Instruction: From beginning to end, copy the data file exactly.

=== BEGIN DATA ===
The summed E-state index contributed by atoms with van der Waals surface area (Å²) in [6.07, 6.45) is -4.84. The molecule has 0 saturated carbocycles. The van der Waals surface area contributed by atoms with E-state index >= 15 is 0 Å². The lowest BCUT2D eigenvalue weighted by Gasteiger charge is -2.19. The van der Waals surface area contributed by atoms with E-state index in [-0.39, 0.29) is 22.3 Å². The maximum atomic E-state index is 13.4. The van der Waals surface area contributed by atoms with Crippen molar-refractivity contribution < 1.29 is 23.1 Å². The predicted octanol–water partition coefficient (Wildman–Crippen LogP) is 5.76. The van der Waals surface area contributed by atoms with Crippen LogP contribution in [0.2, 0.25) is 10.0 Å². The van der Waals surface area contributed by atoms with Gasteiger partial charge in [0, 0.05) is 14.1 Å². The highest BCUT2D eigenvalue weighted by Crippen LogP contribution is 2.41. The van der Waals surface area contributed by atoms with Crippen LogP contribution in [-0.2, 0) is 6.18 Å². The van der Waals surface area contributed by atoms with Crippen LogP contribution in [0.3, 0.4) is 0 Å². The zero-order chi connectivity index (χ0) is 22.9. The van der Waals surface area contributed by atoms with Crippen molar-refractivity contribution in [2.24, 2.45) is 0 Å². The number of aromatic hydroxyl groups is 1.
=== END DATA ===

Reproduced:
The summed E-state index contributed by atoms with van der Waals surface area (Å²) in [6.07, 6.45) is -4.84. The molecule has 0 saturated carbocycles. The van der Waals surface area contributed by atoms with E-state index >= 15 is 0 Å². The lowest BCUT2D eigenvalue weighted by Gasteiger charge is -2.19. The van der Waals surface area contributed by atoms with E-state index in [-0.39, 0.29) is 22.3 Å². The maximum atomic E-state index is 13.4. The van der Waals surface area contributed by atoms with Crippen molar-refractivity contribution < 1.29 is 23.1 Å². The predicted octanol–water partition coefficient (Wildman–Crippen LogP) is 5.76. The van der Waals surface area contributed by atoms with Crippen LogP contribution in [0.2, 0.25) is 10.0 Å². The van der Waals surface area contributed by atoms with Gasteiger partial charge in [0, 0.05) is 14.1 Å². The highest BCUT2D eigenvalue weighted by Crippen LogP contribution is 2.41. The van der Waals surface area contributed by atoms with Crippen LogP contribution in [-0.2, 0) is 6.18 Å². The van der Waals surface area contributed by atoms with Crippen LogP contribution in [0.3, 0.4) is 0 Å². The zero-order chi connectivity index (χ0) is 22.9. The van der Waals surface area contributed by atoms with Crippen molar-refractivity contribution in [2.24, 2.45) is 0 Å². The number of aromatic hydroxyl groups is 1.